The present invention relates generally to speech processing strategies, and more particularly to adapting speech coders to improve the performance of cochlear implants.
Cochlear implant performance is improved by extracting pitch information and encoding such pitch information into the processor of a cochlear implant. One embodiment of the invention is to explicitly extract the pitch and deliver it to the cochlear implant by co-varying the stimulated site and rate. Another embodiment of the invention is to implicitly encode the pitch information via a code book that serves as the carrier of stimulation in the cochlear implant.
When the development of speech processing strategies in cochlear implants is compared to that of speech coding algorithms in modern communication, it is apparent that, except for specific earlier versions which used a feature extraction strategy, all current cochlear implants are based on the “channel vocoder” concept. This concept was first conceived and implemented by Horner Dudley at Bell Labs (Dudley 1939). The “channel vocoder” concept, as illustrated in FIG. 1, involves an initial extraction of band-specific temporal envelopes followed by extraction of voice pitch (if the sound was voiced). The extracted band-specific temporal envelopes are then used to amplitude modulate either a periodic pulse train that corresponds to the voice pitch (if the sound was voiced) or a noise (if the sound was unvoiced). Unfortunately, speech synthesized using this channel vocoder concept may be intelligible but may also have a “machine-like” sound quality due to inaccuracy in pitch extraction and/or other factors.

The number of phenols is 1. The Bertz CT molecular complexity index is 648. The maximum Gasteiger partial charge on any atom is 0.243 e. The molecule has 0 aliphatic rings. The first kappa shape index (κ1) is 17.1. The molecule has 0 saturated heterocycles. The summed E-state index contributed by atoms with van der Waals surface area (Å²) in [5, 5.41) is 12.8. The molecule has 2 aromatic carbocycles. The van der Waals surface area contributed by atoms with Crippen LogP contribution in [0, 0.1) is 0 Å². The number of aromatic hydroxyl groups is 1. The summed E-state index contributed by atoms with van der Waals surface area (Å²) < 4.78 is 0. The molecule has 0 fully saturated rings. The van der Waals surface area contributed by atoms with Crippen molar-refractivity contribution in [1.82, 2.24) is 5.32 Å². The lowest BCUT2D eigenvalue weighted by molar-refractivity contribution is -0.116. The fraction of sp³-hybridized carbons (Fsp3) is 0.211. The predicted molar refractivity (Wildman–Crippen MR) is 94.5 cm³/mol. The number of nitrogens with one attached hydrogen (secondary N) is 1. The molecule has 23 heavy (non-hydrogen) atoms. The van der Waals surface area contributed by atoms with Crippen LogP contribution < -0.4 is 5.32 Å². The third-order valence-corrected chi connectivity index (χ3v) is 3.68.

Until recently, the temporal envelope has been thought to be the major cue contributing to speech intelligibility, while fine structure has been thought to contribute mostly to sound quality and speaker identification. However, it now appears that fine structure is crucial to speech recognition in noise, particularly when noise is another competing voice. As such, encoding temporal fine structure in cochlear implants remains a significant challenge. The problem is that while continuous-interleaved-stimulation (CIS) strategies may improve the temporal envelope representation, they all but totally discard the temporal fine structure. Additionally, recently-proposed strategies using higher filter density at low frequencies than at high frequencies to improve fundamental frequency (F0) encoding have the unfortunate drawback of reduced filter density at high frequencies which degrades speech intelligibility. Therefore, methods and apparatus for adapting speech coders to improve cochlear implant performance are needed.
Disclosed and claimed herein are methods and apparatus for improving sound processing by a cochlear implant. In one embodiment, a method includes receiving sound containing a voiced component, extracting pitch information from said sound for the voiced component, and adding the pitch information into a continuous-interleaved-stimulation processor of the cochlear implant.
|United States Of America||Issued Patent||8,185,383||05/22/2012||2005-696|